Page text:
although it was incredibly popular when long lumber was plentiful, balloon framing was gradually replaced by platform framing in the 1920s. although similar to the balloon frame, platform framing uses shorter lengths of lumber, as each story of the building is built individually and placed on top of the one below without the need for scaffolding. while the balloon wall studs extend from the foundation to the rafter of the second story, platform-framed walls are independent for each floor.
omaha reservation, nebraska, 1877. photo by william h. jackson, courtesy of the U.S. pavilion at the 17th international architecture exhibition – la biennale di venezia
platform framing remains the standard wooden framing method today. in fact, more than 90% of new homes in the united states are wood framed. ‘american framing’, the exhibition at the U.S. pavilion, will explore softwood construction in great detail. the exhibition’s curators, paul andersen and paul preissner, point out that the accessibility that shaped the early development of wood framing continues to influence contemporary life and reflect democratic ideals. for example, although wood framing is used for buildings of every size and style, the 2x4s used in their construction are always the same quality.
the curators say that despite, or perhaps because of, its ubiquity, wood framing is one of the country’s most overlooked contributions to architecture. since the early 19th century, the characteristics of softwood have seen the material developed and improvised in a variety of different ways, opening up a range of potential uses and resulting in a truly diverse collection of building typologies. the exhibition explores that history, while considering the potential trajectory of softwood construction going forward.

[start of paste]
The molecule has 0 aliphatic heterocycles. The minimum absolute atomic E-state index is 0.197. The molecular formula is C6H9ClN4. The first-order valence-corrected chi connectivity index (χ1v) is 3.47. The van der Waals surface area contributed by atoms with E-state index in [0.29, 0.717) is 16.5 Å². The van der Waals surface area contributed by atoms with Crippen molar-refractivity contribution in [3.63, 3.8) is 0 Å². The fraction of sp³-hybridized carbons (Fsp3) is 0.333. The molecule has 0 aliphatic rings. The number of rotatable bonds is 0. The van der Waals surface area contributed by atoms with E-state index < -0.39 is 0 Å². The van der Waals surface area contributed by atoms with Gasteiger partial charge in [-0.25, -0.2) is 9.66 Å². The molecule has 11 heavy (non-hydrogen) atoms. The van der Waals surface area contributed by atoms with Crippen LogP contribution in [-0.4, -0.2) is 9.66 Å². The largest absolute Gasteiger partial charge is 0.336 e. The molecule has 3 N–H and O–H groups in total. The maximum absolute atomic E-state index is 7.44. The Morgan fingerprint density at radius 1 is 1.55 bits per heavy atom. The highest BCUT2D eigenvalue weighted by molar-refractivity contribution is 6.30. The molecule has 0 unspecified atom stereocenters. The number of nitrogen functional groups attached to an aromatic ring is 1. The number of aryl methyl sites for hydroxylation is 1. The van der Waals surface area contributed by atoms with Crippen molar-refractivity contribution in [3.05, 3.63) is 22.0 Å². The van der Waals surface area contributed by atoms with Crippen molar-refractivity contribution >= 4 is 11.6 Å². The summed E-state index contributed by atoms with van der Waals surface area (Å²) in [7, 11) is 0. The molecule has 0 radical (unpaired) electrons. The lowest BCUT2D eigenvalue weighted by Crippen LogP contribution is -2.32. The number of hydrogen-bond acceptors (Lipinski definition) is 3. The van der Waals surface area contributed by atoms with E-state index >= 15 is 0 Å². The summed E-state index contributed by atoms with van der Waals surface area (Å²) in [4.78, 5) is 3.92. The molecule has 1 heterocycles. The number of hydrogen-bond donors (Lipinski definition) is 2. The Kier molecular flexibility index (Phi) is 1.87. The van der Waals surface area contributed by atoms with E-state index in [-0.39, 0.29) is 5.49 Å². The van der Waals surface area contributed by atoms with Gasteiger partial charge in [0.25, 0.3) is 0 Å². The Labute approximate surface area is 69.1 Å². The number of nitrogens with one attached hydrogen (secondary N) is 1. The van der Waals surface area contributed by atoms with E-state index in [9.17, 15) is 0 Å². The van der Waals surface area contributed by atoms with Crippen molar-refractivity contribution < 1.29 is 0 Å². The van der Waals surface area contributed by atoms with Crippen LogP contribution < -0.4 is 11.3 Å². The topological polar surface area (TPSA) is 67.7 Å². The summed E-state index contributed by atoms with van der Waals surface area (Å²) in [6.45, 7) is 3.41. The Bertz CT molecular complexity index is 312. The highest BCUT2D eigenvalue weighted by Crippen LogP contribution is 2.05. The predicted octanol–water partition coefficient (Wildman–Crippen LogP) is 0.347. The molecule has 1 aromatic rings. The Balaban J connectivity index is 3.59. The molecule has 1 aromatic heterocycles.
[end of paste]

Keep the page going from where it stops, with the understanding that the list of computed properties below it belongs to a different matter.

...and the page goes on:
visitors to the U.S. pavilion in venice will be greeted with a four-story installation (previewed above) that forms a new façade and entrance for the historic pavilion. this half-section of a wood framed house encloses the pavilion’s courtyard and provides space for reflection and conversation. by immediately and directly introducing the world of wood framing outside of the pavilion, the curators encourage visitors to experience firsthand the structural method that underlies the majority of buildings in the united states.
inside, two types of works are exhibited within the pavilion’s galleries: newly commissioned photographs from daniel shea and chris strong address the labor, culture, and materials of softwood construction, while a collection of scale models, researched and designed by students at the university of illinois at chicago school of architecture, presents the history of wood framing. elsewhere, two sets of site-responsive furniture — produced from common dimensional lumber — by ania jaworska and norman kelley are installed within the courtyard.
paul andersen and paul preissner. photo by chris strong, courtesy of the U.S. pavilion at the 17th international architecture exhibition – la biennale di venezia
‘we want to work with a particularly american theme and open up new possibilities for design,’ says paul andersen, U.S. pavilion co-curator. ‘the exhibition will look back at the history of wood framing and speculate on how buildings might be different if we restrain or exaggerate the system itself.’ paul preissner, the U.S. pavilion’s co-curator and commissioner, adds: ‘by committing the entire exhibition to wood framing — the great forgotten basis of american architecture — our presentation at this year’s biennale will elevate an often dismissed or ignored form of construction.’
the exhibition is accompanied by a website, an instagram, and a 136-page book. the 2021 venice architecture biennale opens to the public on may 22, and remains on view until november 21, 2021. follow designboom’s ongoing coverage of the event here.
philip stevens I designboom
may 12, 2021